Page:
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Purdue on the Farm

When it comes to improving soil health on Indiana cropland, it takes a village — or at the very least, a partnership.

The Conservation Cropping Systems Initiative (CCSI), an 11-year-old outreach and education program of the Indiana Conservation Partnership, brings together eight agencies and organizations, including Purdue Extension, that share a commitment to conservation in Indiana.

We like to say the practices we promote are science-based and farmer-proven.

- CCSI Director, Lisa Holscher

Its partnership with CCSI aligns with Extension’s Purdue On The Farm program, which connects Purdue Extension with its clients and partners through four activities — survey, field monitoring, demonstration, and on-farm research. 

CCSI offers a Purdue-based curriculum ranging from introductory soil health to advanced training on timely topics. CCSI staff also support the partnership behind the scenes, “freeing up a partner to do their work as a local Extension agriculture and natural resources educator, or a Soil and Water Conservation District technician or a NRCS district conservationist,” Holscher says. “We work across partners, and we all work together.”

CCSI hired its former agronomist Joe Rorick in 2015 through Purdue agronomy. Rorick is now the on-farm sustainability research and project coordinator for the Indiana Soybean Alliance (ISA) and Indiana Corn Marketing Council, and a member of CCSI’s oversight committee. His former role as CCSI agronomist and his current position are both part of Purdue Extension.

Joe Rorick points out a plant nodule at farmer Dave Brandt’s cover crop field.Rorick calls the CCSI partnership a “trifecta” that benefits everyone. “CCSI draws on resources available from all of the partners to deliver effective programming while helping all of those partners do what they do better,” he says. “Purdue brings the science and communication. The ISA and Corn Marketing Council bring the farmers and funding for a fair amount of the research and on-farm programs. CCSI applies the science to improve soil health on Indiana cropland.” This level of cooperation, he adds, is far from common.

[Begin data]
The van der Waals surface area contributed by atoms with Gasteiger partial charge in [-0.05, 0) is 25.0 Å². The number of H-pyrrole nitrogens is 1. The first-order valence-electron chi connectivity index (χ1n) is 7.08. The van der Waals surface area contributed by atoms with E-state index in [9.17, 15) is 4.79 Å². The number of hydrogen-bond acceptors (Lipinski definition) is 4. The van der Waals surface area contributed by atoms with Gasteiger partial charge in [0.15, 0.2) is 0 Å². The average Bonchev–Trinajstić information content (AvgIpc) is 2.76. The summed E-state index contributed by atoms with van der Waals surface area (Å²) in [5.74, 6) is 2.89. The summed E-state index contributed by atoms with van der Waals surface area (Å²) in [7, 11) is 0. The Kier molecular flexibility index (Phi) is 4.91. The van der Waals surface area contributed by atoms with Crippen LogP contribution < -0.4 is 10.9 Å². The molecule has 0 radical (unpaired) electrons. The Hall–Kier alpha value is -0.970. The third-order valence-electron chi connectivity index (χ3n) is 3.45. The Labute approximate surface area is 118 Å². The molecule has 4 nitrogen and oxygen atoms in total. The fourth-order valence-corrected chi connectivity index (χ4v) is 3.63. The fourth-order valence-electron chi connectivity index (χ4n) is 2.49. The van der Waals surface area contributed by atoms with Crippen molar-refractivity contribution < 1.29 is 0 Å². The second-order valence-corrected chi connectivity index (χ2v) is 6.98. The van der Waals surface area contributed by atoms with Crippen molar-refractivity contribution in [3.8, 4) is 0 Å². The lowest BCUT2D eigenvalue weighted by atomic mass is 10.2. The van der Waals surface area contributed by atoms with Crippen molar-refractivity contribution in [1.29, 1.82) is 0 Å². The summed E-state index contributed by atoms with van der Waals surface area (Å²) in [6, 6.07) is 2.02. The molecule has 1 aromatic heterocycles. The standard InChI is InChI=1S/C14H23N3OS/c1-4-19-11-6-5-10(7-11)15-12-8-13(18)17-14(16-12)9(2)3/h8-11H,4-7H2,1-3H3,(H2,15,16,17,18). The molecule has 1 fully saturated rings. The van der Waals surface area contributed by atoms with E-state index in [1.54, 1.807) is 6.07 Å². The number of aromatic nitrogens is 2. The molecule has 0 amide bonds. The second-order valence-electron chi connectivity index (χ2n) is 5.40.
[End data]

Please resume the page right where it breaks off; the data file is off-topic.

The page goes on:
Another segment of Purdue On the Farm, on-farm demonstrations, allows Purdue Extension to engage directly with producers in areas they’re interested in, says John Scott, digital agriculture Extension coordinator. 

Scott has been involved in on-farm demonstrations in the 10 north-central Indiana counties of the Wabash Heartland Innovation Network (WHIN). The result was a shared report that allows producers to see what’s taking place on nearby farm operations.

The work has put Scott on a tractor with a producer using a propane tank to flame-weed between rows of blue corn; and on a farm where the grower’s own experimentation with seeding rates and late season fungicide application produced unanticipated results leading to changes in management practices and a closer relationship between the producer and Extension.

"Most of our farmers want to try new things,” he says. “They want to know, ‘How is it actually going to perform for me on my farm – this management style, hybrid, product or type of equipment?’ Our goal is to plug in. All we ask in exchange is that we can use what we learn for Extension purposes."

Scott emphasizes that these demonstrations do not produce publishable results; however, he thinks they can inform scientific research. “As we get more insight as to what our producers are interested in for their operations, I hope that helps lead to increased research in the areas where we’re seeing producer curiosity,” he says.

Another part of Purdue on the Farm already produces on-farm, university-grade research. “If a farmer asks for Purdue’s help in implementing a research trial, we’re there every step of the way,” says Dan Quinn, assistant professor of agronomy and Extension corn specialist. Many of Quinn’s Purdue graduate students conduct research on farmers’ fields. 

“Being able to work with farmers and on farms makes our research more robust and accurate and helps drive our extension,” he says, noting that a research trial on 20 farms around the state is going to attract more attention than one small-plot experiment.

"It also helps the farmers,” Quinn says. “Doing research on their farm drives home the importance of that research in helping them make better decisions."

For example, Quinn has had farmers tell him they’d never change a certain practice — until he shared the results of trials on their own fields.

When Quinn started in his position, Holscher introduced him to farmers around the state. “Both CCSI and Indiana Corn do a good job of helping us get in touch with the right folks,” Quinn says. “They support us in the research area, too, whether on the conservation side or the production side.”


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